Artwork of the month May

Claus Bury, Stufenschichtung, 1996

Claus Bury

* 1946 in Meerholz/Gelnhausen (DE), lives in Frankfurt (DE)

Stufenschichtung, 1996

Andeer granite

300 x 310 x 50 cm

Purchased with funds from Lampadia Stiftung, Vaduz

Claus Bury designed the Stufenschichtung sculpture, which is based on a principle of steps, in reference to the landscape garden of the Stein Egerta adult education centre in Schaan. The piece consists of shimmering green Andeer granite, a rock quarried and hewn on the outskirts of the Andeer commune in the Grisons canton. The artist chose to install the sculpture on the slope opposite the large flight of steps in the park of the adult education centre, thus confronting this architectural posit with a sculptural one. Unlike the architectural form, however, which – commensurate with the purpose of this form – connects areas situated at different levels, the course of the Stufenschichtung sculpture is detached from any purpose, dead-ending in the sky and thus representing a shift in how we get our bearings in everyday life. On closer inspection, one also discerns the work's concept, which is based on a structural system. Layer by layer, the sculpture's granite incisions become larger, thus causing its mass to decrease as it increases in height. Step by step, equally, the horizontal layering of rock is extended in equal measure.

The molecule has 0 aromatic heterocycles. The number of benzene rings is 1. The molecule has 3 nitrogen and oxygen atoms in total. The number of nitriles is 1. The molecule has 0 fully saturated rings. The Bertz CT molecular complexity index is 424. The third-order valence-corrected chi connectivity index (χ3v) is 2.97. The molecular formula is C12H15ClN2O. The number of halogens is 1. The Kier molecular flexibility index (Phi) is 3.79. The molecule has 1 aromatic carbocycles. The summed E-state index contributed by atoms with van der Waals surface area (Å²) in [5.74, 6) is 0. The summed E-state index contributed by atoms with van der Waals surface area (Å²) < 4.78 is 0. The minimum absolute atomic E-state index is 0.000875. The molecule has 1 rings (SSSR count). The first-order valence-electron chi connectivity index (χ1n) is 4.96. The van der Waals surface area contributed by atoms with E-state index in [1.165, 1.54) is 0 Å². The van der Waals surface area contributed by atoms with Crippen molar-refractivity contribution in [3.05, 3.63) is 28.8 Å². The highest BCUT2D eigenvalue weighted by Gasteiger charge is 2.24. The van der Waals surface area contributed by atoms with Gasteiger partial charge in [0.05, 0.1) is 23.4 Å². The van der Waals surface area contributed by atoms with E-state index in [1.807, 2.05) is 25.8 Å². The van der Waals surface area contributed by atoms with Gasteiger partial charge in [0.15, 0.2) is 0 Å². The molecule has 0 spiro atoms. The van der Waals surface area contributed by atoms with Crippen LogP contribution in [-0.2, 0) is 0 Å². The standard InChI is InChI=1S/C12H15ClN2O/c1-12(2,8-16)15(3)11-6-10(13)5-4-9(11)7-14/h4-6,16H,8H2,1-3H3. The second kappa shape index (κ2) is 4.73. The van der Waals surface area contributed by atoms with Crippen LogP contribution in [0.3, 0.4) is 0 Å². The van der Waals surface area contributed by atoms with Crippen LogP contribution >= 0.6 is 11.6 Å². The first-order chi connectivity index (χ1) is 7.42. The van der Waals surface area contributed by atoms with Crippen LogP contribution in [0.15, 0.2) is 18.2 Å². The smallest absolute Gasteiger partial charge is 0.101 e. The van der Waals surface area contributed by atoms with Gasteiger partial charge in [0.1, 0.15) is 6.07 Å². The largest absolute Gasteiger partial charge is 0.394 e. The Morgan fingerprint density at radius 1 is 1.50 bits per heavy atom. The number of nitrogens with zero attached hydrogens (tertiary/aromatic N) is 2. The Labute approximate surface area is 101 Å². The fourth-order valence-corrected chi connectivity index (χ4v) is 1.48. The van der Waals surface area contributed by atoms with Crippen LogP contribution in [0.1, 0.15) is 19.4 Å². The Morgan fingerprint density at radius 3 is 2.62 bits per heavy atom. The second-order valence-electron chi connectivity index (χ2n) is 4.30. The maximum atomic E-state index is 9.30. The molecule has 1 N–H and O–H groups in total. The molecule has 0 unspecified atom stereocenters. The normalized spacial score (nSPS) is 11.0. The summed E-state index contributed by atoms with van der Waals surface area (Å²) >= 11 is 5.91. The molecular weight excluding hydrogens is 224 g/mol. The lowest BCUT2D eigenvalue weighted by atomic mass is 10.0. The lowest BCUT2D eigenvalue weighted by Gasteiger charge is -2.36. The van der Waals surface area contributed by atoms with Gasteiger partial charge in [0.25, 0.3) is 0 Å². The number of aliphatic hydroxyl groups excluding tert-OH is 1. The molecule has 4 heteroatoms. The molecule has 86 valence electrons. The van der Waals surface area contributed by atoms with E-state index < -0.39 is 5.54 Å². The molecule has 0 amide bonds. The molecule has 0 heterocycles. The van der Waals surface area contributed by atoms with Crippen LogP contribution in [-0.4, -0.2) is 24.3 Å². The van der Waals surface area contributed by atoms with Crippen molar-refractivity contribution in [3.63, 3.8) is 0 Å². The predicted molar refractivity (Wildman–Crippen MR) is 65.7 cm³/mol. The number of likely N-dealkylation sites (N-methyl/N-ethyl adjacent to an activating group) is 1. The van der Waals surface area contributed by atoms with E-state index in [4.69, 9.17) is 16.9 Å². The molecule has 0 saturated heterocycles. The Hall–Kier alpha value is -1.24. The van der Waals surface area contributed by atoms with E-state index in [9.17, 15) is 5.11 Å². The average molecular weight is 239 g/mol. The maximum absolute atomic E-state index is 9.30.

Claus Bury's architectural sculptures are usually designed in accordance with the laws of minimalist sequence or, fundamentally, as a structural system. In so doing, the artist often makes reference to historical rules of harmony, for instance those of Leonardo Fibonacci or the architect Le Corbusier. The latter developed a universal system of measurement, the Modular, between 1942 and 1955, a system which – based on the Golden Section and proportions of the human body – was intended to serve architects as a human scale. In this manner, the Stufenschichtung sculpture is manifested as being proportional to human scale. This can be perceived as an underlying principle in the preliminary drawings for the work as built1 and experienced as a sensory interaction of space and body when beholding the artwork.

Denise Rigaud

<b>Claus Bury, Stufenschichtung, 1996</b>
Kunstmuseum Liechtenstein highlights a work from the permanent collection each month throughout the year. Works from the collection of the Hilti Art Foundation are also included in this series on a regular basis.